Auditors’ Response to Cybersecurity Risk: Human Capital Investment and Cross-Clients Influence
DescriptionThe digital economy has led to an ever-increasing stream of data. The World Economic Forum estimates that, by 2025, there will be 463 exabytes of data created each day. While the potential economic value of data is substantial, firms are also facing more and more challenges in cybersecurity. According to the cybercrime magazine, the worldwide cybercrime costs are expected to grow from $3 trillion US dollars in 2015 to $10.5 trillion by 2025. Due to the integrated nature between firms’ Information Technology (IT) and data control and their financial reporting controls, auditors also face the challenges brought by cybersecurity risk. Not only could client firms’ data breach directly affect their financial data, but firms’ cybersecurity deficiency could imply weakness of the internal control system for financial reporting. As a result, regulators worldwide stress the necessity for auditors to seriously consider cybersecurity risk in executing their risk assessment, tests of controls, and other relevant audit procedures (Veen 2016). The auditing standard AS5 explicitly requires that “the identification of risks and controls within IT is not a separate evaluation. Instead, it is an integral part of the top-down approach” in an integrated audit. The PCAOB board member, Kathleen M. Hamm, emphasizes the importance of the auditor evaluating the nature and extent of a cybersecurity breach and the potential impact on the client’s operations and financial statements. He also contends that the auditor should consider whether the breach indicates a deficiency in the client’s internal controls over financial reporting (Hamm2019).Given that the auditors are generally professional accountants who are not specialized in cybersecurity, it would be more efficient to seek advice and cooperation from IT experts. Regulatory institutions suggest using cybersecurity IT experts when auditors identify significant risks of material misstatements arising from cybersecurity problems (AAA 2015; AICPA 2018; ISCA 2018; CAQ 2020). Hence, it is timely and important to examine how auditors respond to client firms’ cybersecurity risks. Do auditors invest in cybersecurity personnel to increase their ability to embrace cybersecurity challenges? Do auditors play a role in facilitating their clients’ cybersecurity preparation? We intend to provide the first evidence on these questions by utilizing cybersecurity breaches as an exogenous shock to auditors’ assessment of cybersecurity risks. We will examine whether auditors respond to cybersecurity risks by investing more in cybersecurity IT human capital, as well as urging their non-breached clients to increase their cybersecurity IT hirings and cybersecurity disclosures.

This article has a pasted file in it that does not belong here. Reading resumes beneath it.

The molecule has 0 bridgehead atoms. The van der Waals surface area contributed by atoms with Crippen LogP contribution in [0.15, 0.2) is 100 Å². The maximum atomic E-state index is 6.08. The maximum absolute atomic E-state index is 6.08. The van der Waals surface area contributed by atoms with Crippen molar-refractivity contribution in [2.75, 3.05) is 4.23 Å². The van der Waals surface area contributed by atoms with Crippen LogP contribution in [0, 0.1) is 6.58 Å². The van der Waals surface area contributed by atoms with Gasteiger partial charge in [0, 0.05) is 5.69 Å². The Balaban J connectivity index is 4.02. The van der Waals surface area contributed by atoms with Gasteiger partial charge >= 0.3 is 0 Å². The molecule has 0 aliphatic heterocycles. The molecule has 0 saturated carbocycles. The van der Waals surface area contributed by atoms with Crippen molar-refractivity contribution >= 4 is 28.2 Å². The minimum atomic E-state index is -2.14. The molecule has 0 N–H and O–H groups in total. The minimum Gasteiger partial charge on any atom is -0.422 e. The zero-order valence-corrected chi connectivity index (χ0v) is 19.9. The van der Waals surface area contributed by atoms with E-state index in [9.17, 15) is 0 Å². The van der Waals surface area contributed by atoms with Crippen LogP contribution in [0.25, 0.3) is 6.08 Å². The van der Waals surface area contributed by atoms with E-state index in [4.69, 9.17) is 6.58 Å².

|Effective start/end date||1/01/23 → …|